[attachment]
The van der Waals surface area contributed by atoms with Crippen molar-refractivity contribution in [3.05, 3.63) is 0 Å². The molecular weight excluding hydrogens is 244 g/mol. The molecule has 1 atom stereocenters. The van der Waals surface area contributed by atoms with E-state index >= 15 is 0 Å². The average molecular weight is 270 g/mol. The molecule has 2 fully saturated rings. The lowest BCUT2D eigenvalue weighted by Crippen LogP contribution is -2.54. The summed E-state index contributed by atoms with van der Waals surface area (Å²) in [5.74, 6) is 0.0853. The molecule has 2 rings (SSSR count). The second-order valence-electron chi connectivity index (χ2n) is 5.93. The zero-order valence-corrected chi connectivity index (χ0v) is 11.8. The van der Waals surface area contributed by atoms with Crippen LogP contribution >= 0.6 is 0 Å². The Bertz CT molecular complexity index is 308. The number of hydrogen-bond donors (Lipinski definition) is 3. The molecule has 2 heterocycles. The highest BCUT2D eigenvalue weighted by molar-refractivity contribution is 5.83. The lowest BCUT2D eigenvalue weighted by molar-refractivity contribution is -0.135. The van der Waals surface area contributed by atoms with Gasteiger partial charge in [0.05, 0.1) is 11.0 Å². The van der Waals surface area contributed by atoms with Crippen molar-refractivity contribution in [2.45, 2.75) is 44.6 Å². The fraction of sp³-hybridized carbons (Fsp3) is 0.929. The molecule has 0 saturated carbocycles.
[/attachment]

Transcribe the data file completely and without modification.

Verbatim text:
The van der Waals surface area contributed by atoms with Crippen molar-refractivity contribution in [3.05, 3.63) is 0 Å². The molecular weight excluding hydrogens is 244 g/mol. The molecule has 1 atom stereocenters. The van der Waals surface area contributed by atoms with E-state index >= 15 is 0 Å². The average molecular weight is 270 g/mol. The molecule has 2 fully saturated rings. The lowest BCUT2D eigenvalue weighted by Crippen LogP contribution is -2.54. The summed E-state index contributed by atoms with van der Waals surface area (Å²) in [5.74, 6) is 0.0853. The molecule has 2 rings (SSSR count). The second-order valence-electron chi connectivity index (χ2n) is 5.93. The zero-order valence-corrected chi connectivity index (χ0v) is 11.8. The van der Waals surface area contributed by atoms with Crippen LogP contribution >= 0.6 is 0 Å². The Bertz CT molecular complexity index is 308. The number of hydrogen-bond donors (Lipinski definition) is 3. The molecule has 2 heterocycles. The highest BCUT2D eigenvalue weighted by molar-refractivity contribution is 5.83. The lowest BCUT2D eigenvalue weighted by molar-refractivity contribution is -0.135. The van der Waals surface area contributed by atoms with Gasteiger partial charge in [0.05, 0.1) is 11.0 Å². The van der Waals surface area contributed by atoms with Crippen molar-refractivity contribution in [2.45, 2.75) is 44.6 Å². The fraction of sp³-hybridized carbons (Fsp3) is 0.929. The molecule has 0 saturated carbocycles.